Women We Love | Adejoké Bakare, The First Black Female Michelin-Starred Chef in the UK

Adejoke Bakare, a Nigerian-born UK chef, has made culinary history by becoming the first black female chef in the UK to be awarded a Michelin star. Her restaurant, Chishuru, located in London’s Fitzrovia, achieved this milestone less than six months after transitioning from a pop-up shop in Brixton Village to a permanent establishment.

Born in Kaduna, Nigeria, Bakare’s culinary journey was shaped by her multicultural heritage, with influences from her Yoruba mother and Igbo father. Her earliest memories of food involve watching her grandmother prepare traditional East Nigerian street food, instilling in her a deep love for cooking from a young age.

Despite her passion for food, Bakare initially pursued a career in microbiology in the UK, considering cooking merely a hobby. However, after winning the Brixton Kitchen competition in 2019, she decided to follow her passion and open her restaurant, Chishuru.

Chishuru quickly gained recognition for its West African cuisine, offering a diverse and innovative menu that appealed to both Brits and customers familiar with West African flavors. Bakare’s dishes garnered acclaim from food critics and publications, earning her a place among the top 100 restaurants in the UK at the National Restaurant Awards.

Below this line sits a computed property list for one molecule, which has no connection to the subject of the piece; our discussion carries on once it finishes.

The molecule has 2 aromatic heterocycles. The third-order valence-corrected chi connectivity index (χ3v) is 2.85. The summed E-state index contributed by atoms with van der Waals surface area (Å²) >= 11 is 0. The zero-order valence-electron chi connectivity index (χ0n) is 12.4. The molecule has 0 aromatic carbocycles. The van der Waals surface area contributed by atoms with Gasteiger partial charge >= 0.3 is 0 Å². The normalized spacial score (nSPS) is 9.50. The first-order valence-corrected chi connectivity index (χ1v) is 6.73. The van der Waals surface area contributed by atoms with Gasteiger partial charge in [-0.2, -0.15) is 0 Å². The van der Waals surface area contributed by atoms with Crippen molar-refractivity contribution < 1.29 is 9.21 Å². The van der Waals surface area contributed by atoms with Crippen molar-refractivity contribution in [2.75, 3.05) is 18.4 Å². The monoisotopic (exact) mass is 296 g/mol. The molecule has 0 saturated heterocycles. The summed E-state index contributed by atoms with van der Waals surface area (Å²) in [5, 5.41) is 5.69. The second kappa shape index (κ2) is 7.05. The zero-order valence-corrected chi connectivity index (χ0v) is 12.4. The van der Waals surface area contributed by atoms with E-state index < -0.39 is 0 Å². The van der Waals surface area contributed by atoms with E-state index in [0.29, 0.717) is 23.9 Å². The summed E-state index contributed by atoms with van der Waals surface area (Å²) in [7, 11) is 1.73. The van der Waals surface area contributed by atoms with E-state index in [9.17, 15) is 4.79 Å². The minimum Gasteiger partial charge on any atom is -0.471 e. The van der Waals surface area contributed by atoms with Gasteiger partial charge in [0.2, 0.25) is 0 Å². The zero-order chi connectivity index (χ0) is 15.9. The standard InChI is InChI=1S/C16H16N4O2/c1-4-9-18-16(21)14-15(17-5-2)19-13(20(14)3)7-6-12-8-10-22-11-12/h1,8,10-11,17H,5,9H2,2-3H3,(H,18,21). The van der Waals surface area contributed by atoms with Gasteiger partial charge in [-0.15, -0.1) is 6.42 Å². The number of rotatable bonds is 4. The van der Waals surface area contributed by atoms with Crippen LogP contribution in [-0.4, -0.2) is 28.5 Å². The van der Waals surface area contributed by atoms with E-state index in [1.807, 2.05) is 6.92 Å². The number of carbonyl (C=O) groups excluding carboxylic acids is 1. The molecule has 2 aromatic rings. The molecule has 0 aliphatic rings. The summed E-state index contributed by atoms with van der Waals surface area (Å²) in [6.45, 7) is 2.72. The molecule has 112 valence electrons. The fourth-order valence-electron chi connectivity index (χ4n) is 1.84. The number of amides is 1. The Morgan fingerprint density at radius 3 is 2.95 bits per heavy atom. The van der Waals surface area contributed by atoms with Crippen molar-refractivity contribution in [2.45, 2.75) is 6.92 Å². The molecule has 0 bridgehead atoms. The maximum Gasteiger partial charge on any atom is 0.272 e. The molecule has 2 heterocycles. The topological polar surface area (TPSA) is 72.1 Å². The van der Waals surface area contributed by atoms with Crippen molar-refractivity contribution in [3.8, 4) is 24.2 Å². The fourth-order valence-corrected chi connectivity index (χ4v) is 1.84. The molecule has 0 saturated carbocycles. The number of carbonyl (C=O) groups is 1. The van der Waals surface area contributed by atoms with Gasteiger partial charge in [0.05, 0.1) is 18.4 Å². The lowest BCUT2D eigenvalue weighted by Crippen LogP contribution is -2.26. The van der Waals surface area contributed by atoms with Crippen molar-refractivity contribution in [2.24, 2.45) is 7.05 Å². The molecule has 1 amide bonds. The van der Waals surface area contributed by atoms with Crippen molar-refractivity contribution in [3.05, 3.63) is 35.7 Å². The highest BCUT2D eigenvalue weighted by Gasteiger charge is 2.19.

Bakare’s culinary prowess and dedication to her craft were further highlighted when she received a Michelin star for Chishuru. The prestigious award is a testament to the quality of her ingredients, the harmony of flavors in her dishes, and her mastery of cooking techniques.

Visitors to Chishuru rave about the restaurant’s lunch menu, which features innovative dishes like fermented crispy rice cake with smoky mushrooms, creamy corn cake with coconut sauce, and grilled breadfruit prepared in various ways. Desserts like fonio-infused ice cream with carob custard and peanut praline have also received high praise.

Food critics have lauded Bakare’s menu for its bold flavors and unique combinations. Jay Rayner described it as “full of heat, vigour, and zest,” while Jimi Famurewa praised Bakare’s talent for creating dishes that ignite the palate with unexpected flavors and heat.

Chishuru, which means “to eat silently,” has become synonymous with exceptional West African cuisine. Bakare’s achievement as the UK’s first black female Michelin-starred chef is a testament to her talent, dedication, and unwavering passion for food.

In her own words, Bakare sees herself at the forefront of West African food, and she remains committed to continuing to innovate and elevate the culinary scene. As an independent restaurateur and chef, she embraces the freedom to create her own rules and pave her own path in the culinary world.

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